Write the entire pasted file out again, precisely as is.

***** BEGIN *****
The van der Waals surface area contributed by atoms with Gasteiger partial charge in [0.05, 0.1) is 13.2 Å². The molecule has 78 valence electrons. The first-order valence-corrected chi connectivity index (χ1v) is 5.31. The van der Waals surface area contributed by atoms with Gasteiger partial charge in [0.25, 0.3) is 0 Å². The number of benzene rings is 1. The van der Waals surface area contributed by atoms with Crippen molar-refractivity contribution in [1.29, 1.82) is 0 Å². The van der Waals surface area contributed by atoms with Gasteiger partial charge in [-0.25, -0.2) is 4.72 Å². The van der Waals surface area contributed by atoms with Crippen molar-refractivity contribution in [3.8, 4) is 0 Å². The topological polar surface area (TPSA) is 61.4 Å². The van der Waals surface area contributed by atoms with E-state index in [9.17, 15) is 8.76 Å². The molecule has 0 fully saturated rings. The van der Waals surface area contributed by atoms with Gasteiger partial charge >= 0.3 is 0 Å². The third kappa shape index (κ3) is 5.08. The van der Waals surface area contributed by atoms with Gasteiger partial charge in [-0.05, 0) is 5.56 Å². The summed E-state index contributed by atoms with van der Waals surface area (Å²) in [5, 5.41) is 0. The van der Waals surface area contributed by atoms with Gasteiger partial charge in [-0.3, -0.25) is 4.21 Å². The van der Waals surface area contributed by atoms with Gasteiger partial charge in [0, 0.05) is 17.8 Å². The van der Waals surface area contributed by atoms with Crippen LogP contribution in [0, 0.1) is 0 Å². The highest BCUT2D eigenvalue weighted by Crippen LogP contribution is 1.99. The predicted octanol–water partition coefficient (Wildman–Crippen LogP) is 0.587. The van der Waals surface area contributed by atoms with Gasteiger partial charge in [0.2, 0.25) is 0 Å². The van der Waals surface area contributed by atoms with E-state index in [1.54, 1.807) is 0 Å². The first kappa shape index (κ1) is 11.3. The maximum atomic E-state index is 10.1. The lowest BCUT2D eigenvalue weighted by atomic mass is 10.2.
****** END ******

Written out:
The van der Waals surface area contributed by atoms with Gasteiger partial charge in [0.05, 0.1) is 13.2 Å². The molecule has 78 valence electrons. The first-order valence-corrected chi connectivity index (χ1v) is 5.31. The van der Waals surface area contributed by atoms with Gasteiger partial charge in [0.25, 0.3) is 0 Å². The number of benzene rings is 1. The van der Waals surface area contributed by atoms with Crippen molar-refractivity contribution in [1.29, 1.82) is 0 Å². The van der Waals surface area contributed by atoms with Gasteiger partial charge in [-0.25, -0.2) is 4.72 Å². The van der Waals surface area contributed by atoms with Crippen molar-refractivity contribution in [3.8, 4) is 0 Å². The topological polar surface area (TPSA) is 61.4 Å². The van der Waals surface area contributed by atoms with E-state index in [9.17, 15) is 8.76 Å². The molecule has 0 fully saturated rings. The van der Waals surface area contributed by atoms with Gasteiger partial charge >= 0.3 is 0 Å². The third kappa shape index (κ3) is 5.08. The van der Waals surface area contributed by atoms with Gasteiger partial charge in [-0.05, 0) is 5.56 Å². The summed E-state index contributed by atoms with van der Waals surface area (Å²) in [5, 5.41) is 0. The van der Waals surface area contributed by atoms with Gasteiger partial charge in [-0.3, -0.25) is 4.21 Å². The van der Waals surface area contributed by atoms with Gasteiger partial charge in [0, 0.05) is 17.8 Å². The van der Waals surface area contributed by atoms with Crippen LogP contribution in [0, 0.1) is 0 Å². The highest BCUT2D eigenvalue weighted by Crippen LogP contribution is 1.99. The predicted octanol–water partition coefficient (Wildman–Crippen LogP) is 0.587. The van der Waals surface area contributed by atoms with Gasteiger partial charge in [0.2, 0.25) is 0 Å². The van der Waals surface area contributed by atoms with E-state index in [1.54, 1.807) is 0 Å². The first kappa shape index (κ1) is 11.3. The maximum atomic E-state index is 10.1. The lowest BCUT2D eigenvalue weighted by atomic mass is 10.2.